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The Element Samarium

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Definition of the Samarium Element
A silvery or pale gray metallic rare-earth element found in monazite and bastnaesite and used as a dopant for laser materials, in infrared absorbing glass, and as a neutron absorber in certain nuclear reactors. Samarium is relatively stable at room temperature in dry air, but it ignites when heated above 150 C and forms an oxide coating in moist air. The Atomic Number of this element is 62 and the Element Symbol is Sm.

The Properties of the Samarium Element
Symbol: Sm
Atomic Number: 62
Atomic Mass: 150.36 amu
Melting Point: 1072.0 C - 1345.15 K
Boiling Point: 1900.0 C - 2173.15 K
Number of Protons/Electrons: 62
Number of Neutrons: 88
Crystal Structure: Rhombohedral
Density @ 293 K: 7.54 g/cm3
Color: silver

Origin / Meaning of the name Samarium
It was named after a Russian mine official called Colonel Samarski.

Periodic Table Group and Classification of the of the Samarium Element
Elements can be classified based on their physical states (States of Matter) e.g. gas, solid or liquid. This element is a solid. Samarium is classified as an element in the Lanthanide series as one of the "Rare Earth Elements" which can located in Group 3 elements of the Periodic Table and in the 6th and 7th periods. The Rare Earth Elements are divided into the Lanthanide and Actinide series. The elements in the Lanthanide series closely resemble lanthanum, and one another, in their chemical and physical properties. Their compounds are used as catalysts in the production of petroleum and synthetic products. Nearly 75% of all the elements in the Periodic Table are classified as metals which are detailed in the List of Metals.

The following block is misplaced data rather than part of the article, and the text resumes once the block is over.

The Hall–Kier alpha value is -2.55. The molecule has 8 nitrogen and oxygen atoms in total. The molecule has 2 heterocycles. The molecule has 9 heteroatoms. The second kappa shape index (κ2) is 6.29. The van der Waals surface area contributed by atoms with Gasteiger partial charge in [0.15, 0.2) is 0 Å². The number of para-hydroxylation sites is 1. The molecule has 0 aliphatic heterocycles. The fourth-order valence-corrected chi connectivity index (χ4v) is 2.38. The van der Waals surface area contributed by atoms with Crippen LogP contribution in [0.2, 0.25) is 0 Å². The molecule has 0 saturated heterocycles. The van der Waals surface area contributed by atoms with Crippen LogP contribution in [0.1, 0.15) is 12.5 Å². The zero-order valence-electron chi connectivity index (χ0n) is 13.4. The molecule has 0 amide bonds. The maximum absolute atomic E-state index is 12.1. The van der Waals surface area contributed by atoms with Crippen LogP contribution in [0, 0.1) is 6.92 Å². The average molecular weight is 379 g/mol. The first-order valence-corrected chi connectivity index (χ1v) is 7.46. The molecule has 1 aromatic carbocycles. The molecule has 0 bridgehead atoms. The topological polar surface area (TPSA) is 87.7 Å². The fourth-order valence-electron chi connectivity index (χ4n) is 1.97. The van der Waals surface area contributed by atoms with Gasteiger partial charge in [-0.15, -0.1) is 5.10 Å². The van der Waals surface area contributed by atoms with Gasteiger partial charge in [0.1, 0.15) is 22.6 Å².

Facts about the Discovery and History of the Samarium Element
Samarium was discovered by Jean Charles Galissard de Marignac in Switzerland in 1853. It was isolated in France in 1879 by the French chemist Paul Emile Lecoq de Boisbaudran.

Occurrence of the Samarium Element
Found in monazite and bastnaesite

Abundances of the element in different environments
% in Universe 510-7%
% in Sun 110-7%
% in Meteorites 0.000017%
% in Earth's Crust 0.0006%
% in Oceans 4.510-11%
% in Humans N/A

Associated Uses of Samarium
Carbon-arc lighting
Neutron absorber in nuclear reactors
Optical lasers
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